Life in Iran under U.S. sanctions

By Alex Nouri. Part three. Click here to read part two

Iran has been under U.S. sanctions for nearly 40 years. During that time, it has lost much business with many international companies. The most recent companies that have pulled out of Iran on certain home-based products are LG and Samsung. High inflation has left its mark on society; higher prices on all products and services while wages have not increased proportionately have resulted in increased poverty, a fact the Iranian government does not acknowledge for obvious reasons. To understand the plight of people better, let’s look at some basic facts and numbers to grasp the situation better.

Unlike the U.S. and Europe, Iran uses the solar calendar; the New Year is called Norouz, meaning The new day, and it starts on either March 20 or 21, the first day of spring. The solar year is now 1399. Through the Gregorian year 2019, the official starting monthly salary mandated by the government for a typical worker was 17 million rials equivalent to $117.00 U.S. dollars. The rial is the official currency of Iran, although Iranians use tomans, which is equivalent to 10 rials.

Products by the numbers

Appropriately, let’s look at the price of some basic products used on a daily basis and (where applicable) per person. All prices are in the rial.
White bread, one bag: 75,000; traditional oven-made bread: 3,000-20,000 per bread; butter, 8 ounces: 100,000, labneh cheese, 5 ounces: 105,000; eggs, six-pack: 104,000; Twinings tea bags, box of 50: 439,000; spaghetti, 25-ounces: 55,000; cooking oil, 30 ounces: 350,000; lemon juice, 20 ounces: 175,000; ice cream, 23-ounce container: 150,000; salad dressing, 16-ounce bottle: 95,000; Coca Cola bottle: 20-ounce: 20,000, 50-ounce: 40,000; chicken: 80,000 per pound; meat, ground chuck: 300,000 per pound; mushroom, 1 pound: 130,000; potato: 60,000 per pound; head lettuce: 110,000; tomato: 70,000 per pound; cucumber: 27,000 per pound; carrot: 32,000 per pound; yellow apple: 90,000 per pound; tomato paste, medium can: 80,000; biscuit, small bag: 40,000. One toothbrush: 115,000; soap, one bar: 30,000-40,000; shampoo: 100-000-150,000; kabob sandwich: 150,000; kabob meal with rice and grilled tomato: 210,000-600,000; Snapp ride, identical to Uber and Lyft: 100,000-200-000 rials for about a 5-mile trip depending on traffic; one city bus ticket: 10,000 per ride in any one direction.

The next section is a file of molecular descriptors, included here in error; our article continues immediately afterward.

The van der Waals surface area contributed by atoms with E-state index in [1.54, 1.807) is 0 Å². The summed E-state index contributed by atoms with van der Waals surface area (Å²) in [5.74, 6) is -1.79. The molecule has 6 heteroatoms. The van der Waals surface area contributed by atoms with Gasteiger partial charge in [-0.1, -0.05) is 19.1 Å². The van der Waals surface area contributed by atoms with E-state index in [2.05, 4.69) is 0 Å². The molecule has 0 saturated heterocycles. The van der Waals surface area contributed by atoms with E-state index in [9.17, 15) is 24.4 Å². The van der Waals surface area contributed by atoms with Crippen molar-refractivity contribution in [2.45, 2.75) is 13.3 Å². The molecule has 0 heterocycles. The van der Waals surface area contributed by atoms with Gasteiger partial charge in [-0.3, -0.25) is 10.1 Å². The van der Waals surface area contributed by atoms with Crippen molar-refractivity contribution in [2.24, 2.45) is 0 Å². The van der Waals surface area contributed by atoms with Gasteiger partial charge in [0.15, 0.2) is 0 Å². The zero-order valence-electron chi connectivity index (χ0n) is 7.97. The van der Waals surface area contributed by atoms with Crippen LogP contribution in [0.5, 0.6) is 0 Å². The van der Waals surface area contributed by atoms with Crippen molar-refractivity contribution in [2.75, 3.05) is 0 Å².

Alex Nouri of Ann Arbor Michigan, who is visiting Iran on a family trip, is providing a look at one of Tehran’s streets under the current Cover-19 crisis

Also, Snapp is used for food delivery, a system similar to Uber for food, and operates nationwide. Delivery men use motorbikes to deliver food in a fast and efficient manner.

The above prices are clearly high and unbearable to most. An average good lunch or dinner for a family of four could cost between 150,000-2000,000 rials. The middle class has shrunk since 1979, the beginning of the current regime. Most households in Iran are now in the category of poor despite official claims to the contrary. Although there is virtually no scarcity of food, a pleasant surprise particularly considering the impact Corona Virus has left on food availability in some developed countries including the U.S., it is, nonetheless, obvious that life can, and indeed is, difficult for most Iranians.

Motorbikes that Iranian use for food delivery.

As far as housing, a rental could cost anywhere between 2-5 million rials per month depending on the location. This range does not include housing in upper-class neighborhoods. 

Last week, the government has increased the starting salary by about 13,000,000 to a total of 30,000,000 rials. But even that increase will most likely not do much to alleviate the pressure families feel. The hardship has affected social life in Iran, where most families do not invite other family members any longer because of the exorbitant expense associated with preparing a meal. That, in turn, has resulted in a culture that is less interactive than it was decades ago as I recall personally. My wish is for U.S. sanctions to be lifted and the engines of the economy to go into full force.

Article by Alex Nouri, CPP, Author. Alex could be reached at


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